Our criteria for selecting artists were that they should have original software and credible experience in the industry. Since we did not have a video editor, I did basic editing and transitions for the videos, with the help of the iMovie application, which was available on a Macintosh system. These were initial struggles back in the day. I used to prepare a basic Interview Questionnaire that was free-flowing and avoided technical details.  My biggest challenge was to convince people to come on camera, as most of them were camera shy. I ensured that they felt comfortable by shooting the videos at their convenience in their home or studio. I did not intimidate them by bringing along a team of people to set up lights and do makeup or put fancy equipment and made them look as candid as possible.

Another problem that I faced was the quality of audio and video. There were background noise disruptions since I did not record using lapel mics initially. The lighting in our video was always natural. We often got by using the studio lights available in the room, and hence you see lighting in some videos is dim and dark – a typical studio environment. But over time, I also become more confident, and our content of the converSAtions improved, and so did the audio-visual quality of our videos. 

The internet speed was also an issue as it was poor back then. In 2011 uploading, a 30-50 minute video used to take up to six hours. Hence, I used to upload my video at night, with the risk of internet speed breaking and interrupting the uploading process.  Today, the duration time to upload a video of a similar duration has come down to 10-15 minutes, thankfully!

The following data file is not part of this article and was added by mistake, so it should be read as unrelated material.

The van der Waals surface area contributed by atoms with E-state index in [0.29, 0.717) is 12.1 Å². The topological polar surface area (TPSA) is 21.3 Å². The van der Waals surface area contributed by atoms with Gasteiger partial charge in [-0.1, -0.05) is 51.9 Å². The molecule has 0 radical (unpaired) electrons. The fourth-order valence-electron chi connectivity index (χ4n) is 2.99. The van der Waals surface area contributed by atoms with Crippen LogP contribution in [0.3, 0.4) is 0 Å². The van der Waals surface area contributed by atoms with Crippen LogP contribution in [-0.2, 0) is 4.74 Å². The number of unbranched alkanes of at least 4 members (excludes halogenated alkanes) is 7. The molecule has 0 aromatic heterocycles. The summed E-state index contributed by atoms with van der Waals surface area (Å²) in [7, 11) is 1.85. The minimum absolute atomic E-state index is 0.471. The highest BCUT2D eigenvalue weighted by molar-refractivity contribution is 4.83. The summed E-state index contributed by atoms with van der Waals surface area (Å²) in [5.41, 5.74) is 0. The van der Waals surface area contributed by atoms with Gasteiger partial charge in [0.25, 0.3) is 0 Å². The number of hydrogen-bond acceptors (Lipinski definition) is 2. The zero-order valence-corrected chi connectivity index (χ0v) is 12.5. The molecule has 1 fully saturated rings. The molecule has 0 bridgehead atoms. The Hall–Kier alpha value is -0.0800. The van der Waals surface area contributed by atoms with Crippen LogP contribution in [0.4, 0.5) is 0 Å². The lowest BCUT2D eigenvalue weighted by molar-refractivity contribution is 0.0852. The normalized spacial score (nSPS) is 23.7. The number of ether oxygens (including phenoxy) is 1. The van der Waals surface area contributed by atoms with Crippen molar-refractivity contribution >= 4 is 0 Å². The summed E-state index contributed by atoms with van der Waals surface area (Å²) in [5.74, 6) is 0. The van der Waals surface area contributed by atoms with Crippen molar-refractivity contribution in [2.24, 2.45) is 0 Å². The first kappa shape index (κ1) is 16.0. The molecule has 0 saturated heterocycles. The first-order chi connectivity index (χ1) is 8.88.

You have interviewed various talented artists, sound engineers, and help share their stories. Was it a challenge initially to get industry personnel to feature on your channel?

We are India’s only online store that sells original music software plugins. Thus, we already had clients with us to begin. After a few videos, the news of this initiative spread by word of mouth. I started getting numbers from people, and it helped me get in touch with more people who had been in the industry for a long time.

Would you say that your channel is an educational channel?

Yes, it is. The channel features exclusive stories and tutorials from the professionals of the pro audio industry that share tips for recording and producing, how to use Music software and set up a home recording studio, etc. It doesn’t academically train like online courses but highlights the learning and experiences of people who have made it in the industry.

ConverSAtions unveil behind the scenes and stories of music producers who have worked with or are still working in the industry with various composers like A.R. Rahman, for instance. It shows the ground reality and challenges that one has to go through to have a successful music career.

With such credible people on your channel you must have received feedback from your viewers. How often do you get requests from viewers about what they would like to watch or who they would like to hear?